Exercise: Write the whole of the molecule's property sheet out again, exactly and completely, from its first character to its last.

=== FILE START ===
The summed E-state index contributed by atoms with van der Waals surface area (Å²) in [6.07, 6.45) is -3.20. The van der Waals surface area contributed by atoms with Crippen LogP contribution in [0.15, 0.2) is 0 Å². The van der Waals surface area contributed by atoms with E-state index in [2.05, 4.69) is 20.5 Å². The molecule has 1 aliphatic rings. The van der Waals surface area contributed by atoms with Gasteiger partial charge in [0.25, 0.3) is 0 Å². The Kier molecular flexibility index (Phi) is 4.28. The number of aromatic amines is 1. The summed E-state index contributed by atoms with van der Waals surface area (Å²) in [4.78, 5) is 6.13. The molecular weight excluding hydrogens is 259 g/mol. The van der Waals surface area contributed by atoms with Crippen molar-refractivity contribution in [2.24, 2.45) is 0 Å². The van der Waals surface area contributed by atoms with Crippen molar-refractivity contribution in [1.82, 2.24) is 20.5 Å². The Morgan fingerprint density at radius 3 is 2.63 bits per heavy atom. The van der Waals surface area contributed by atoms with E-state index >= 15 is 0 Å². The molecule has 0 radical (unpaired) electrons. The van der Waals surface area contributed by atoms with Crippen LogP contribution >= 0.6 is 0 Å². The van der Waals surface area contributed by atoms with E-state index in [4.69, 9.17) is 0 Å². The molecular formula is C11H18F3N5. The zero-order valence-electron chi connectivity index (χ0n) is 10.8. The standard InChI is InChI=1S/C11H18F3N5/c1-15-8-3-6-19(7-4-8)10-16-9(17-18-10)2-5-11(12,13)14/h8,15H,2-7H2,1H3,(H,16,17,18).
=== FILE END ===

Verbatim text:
The summed E-state index contributed by atoms with van der Waals surface area (Å²) in [6.07, 6.45) is -3.20. The van der Waals surface area contributed by atoms with Crippen LogP contribution in [0.15, 0.2) is 0 Å². The van der Waals surface area contributed by atoms with E-state index in [2.05, 4.69) is 20.5 Å². The molecule has 1 aliphatic rings. The van der Waals surface area contributed by atoms with Gasteiger partial charge in [0.25, 0.3) is 0 Å². The Kier molecular flexibility index (Phi) is 4.28. The number of aromatic amines is 1. The summed E-state index contributed by atoms with van der Waals surface area (Å²) in [4.78, 5) is 6.13. The molecular weight excluding hydrogens is 259 g/mol. The van der Waals surface area contributed by atoms with Crippen molar-refractivity contribution in [2.24, 2.45) is 0 Å². The van der Waals surface area contributed by atoms with Crippen molar-refractivity contribution in [1.82, 2.24) is 20.5 Å². The Morgan fingerprint density at radius 3 is 2.63 bits per heavy atom. The van der Waals surface area contributed by atoms with E-state index >= 15 is 0 Å². The molecule has 0 radical (unpaired) electrons. The van der Waals surface area contributed by atoms with Crippen LogP contribution >= 0.6 is 0 Å². The van der Waals surface area contributed by atoms with E-state index in [4.69, 9.17) is 0 Å². The molecular formula is C11H18F3N5. The zero-order valence-electron chi connectivity index (χ0n) is 10.8. The standard InChI is InChI=1S/C11H18F3N5/c1-15-8-3-6-19(7-4-8)10-16-9(17-18-10)2-5-11(12,13)14/h8,15H,2-7H2,1H3,(H,16,17,18).